4. #24
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    I like your attitude.

    I think you ARE doing the things you need to in order to get an idea of what to expect. Like llp above, I spend a lot of time in the field, but rarely pull a 10 day hunt. I have, but they aren't too much fun.

    Here are some suggestions:

    1. Go to Eastern MT. More deer, no bears, lower elevation, milder country.
    2. Do short trips from 1 to a max of 3 nights, or hunt harder out of a comfortable vehicle-based camp.
    3. Don't push your partners too hard.
    4. Split up into pairs with evenly matched levels of enthusiasm.
    5. Don't be afraid to change areas or techniques if things aren't going as planned.

  5. #25
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    Quote Originally Posted by Joshaaron91685 View Post
    3 of my buddies and I are planning a hunt for 2015 in either Montana or Wyoming. This will be our first hunt like this AND we are in FL so we have alot or research and planning ahead as well as all the specialized gear to collect. This is my first post of many I am sure. I've got a subsciption to Eastmans for christmas and a DIY public land muley hunting book.


    First let me get this out of the way, one individual in our group thinks we need to pack all kinds of pistols and/or rifles like 45/70 guide gun for grizzly protection. I've convinced myself(right or wrong) that its nothing to worry about. I mean lets be aware but I dont see a need for all that extra firepower. What do you backcountry regulars say?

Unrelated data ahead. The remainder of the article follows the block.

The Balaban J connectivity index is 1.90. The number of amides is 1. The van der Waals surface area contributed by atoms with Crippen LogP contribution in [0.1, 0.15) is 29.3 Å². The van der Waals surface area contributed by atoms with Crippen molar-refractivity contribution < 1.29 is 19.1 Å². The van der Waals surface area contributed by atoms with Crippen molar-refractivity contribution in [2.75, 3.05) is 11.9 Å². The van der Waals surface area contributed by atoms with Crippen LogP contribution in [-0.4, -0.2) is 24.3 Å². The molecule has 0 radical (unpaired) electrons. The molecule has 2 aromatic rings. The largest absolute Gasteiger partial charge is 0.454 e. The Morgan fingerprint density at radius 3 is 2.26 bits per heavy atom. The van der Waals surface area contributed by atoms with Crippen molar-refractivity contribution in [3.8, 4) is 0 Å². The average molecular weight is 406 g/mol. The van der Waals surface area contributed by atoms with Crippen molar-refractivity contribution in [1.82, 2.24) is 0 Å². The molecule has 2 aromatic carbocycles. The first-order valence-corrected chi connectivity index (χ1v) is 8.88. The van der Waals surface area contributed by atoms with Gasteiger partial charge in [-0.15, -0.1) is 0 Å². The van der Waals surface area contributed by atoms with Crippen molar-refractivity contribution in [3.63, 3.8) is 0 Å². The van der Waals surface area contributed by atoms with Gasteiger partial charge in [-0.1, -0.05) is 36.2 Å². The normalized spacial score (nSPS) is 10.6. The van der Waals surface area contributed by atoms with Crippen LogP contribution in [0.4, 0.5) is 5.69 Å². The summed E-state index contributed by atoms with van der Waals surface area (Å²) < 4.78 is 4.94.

Now, is it just me or is Montanas fish and game website about like trying to decipher code? Would i be better to ask questions here or contant montana and wyomings fish and game departments ? Thanks!
    You are getting alot of feedback & different opinions which is good! One resource you might look into that will answer some questions, is the "Elk Hunting University". Go to Colorado Parks & Wildlife home page & read it. It covers backpack hunting. Lots of good info on fitness, what food to pack, how many pounds to carry ect....

    Good Luck!

  6. #26
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    Quote Originally Posted by Bitterroot Bulls View Post
    I like your attitude.

    I think you ARE doing the things you need to in order to get an idea of what to expect. Like llp above, I spend a lot of time in the field, but rarely pull a 10 day hunt. I have, but they aren't too much fun.

    Here are some suggestions:

    1. Go to Eastern MT. More deer, no bears, lower elevation, milder country.Sounds like a plan.
    2. Do short trips from 1 to a max of 3 nights, or hunt harder out of a comfortable vehicle-based camp.
    3. Don't push your partners too hard.2 hunt just as hard as I do, and I think the 3rd will be willing to do whatever it takes even if he aint crazy about the idea.
    4. Split up into pairs with evenly matched levels of enthusiasm.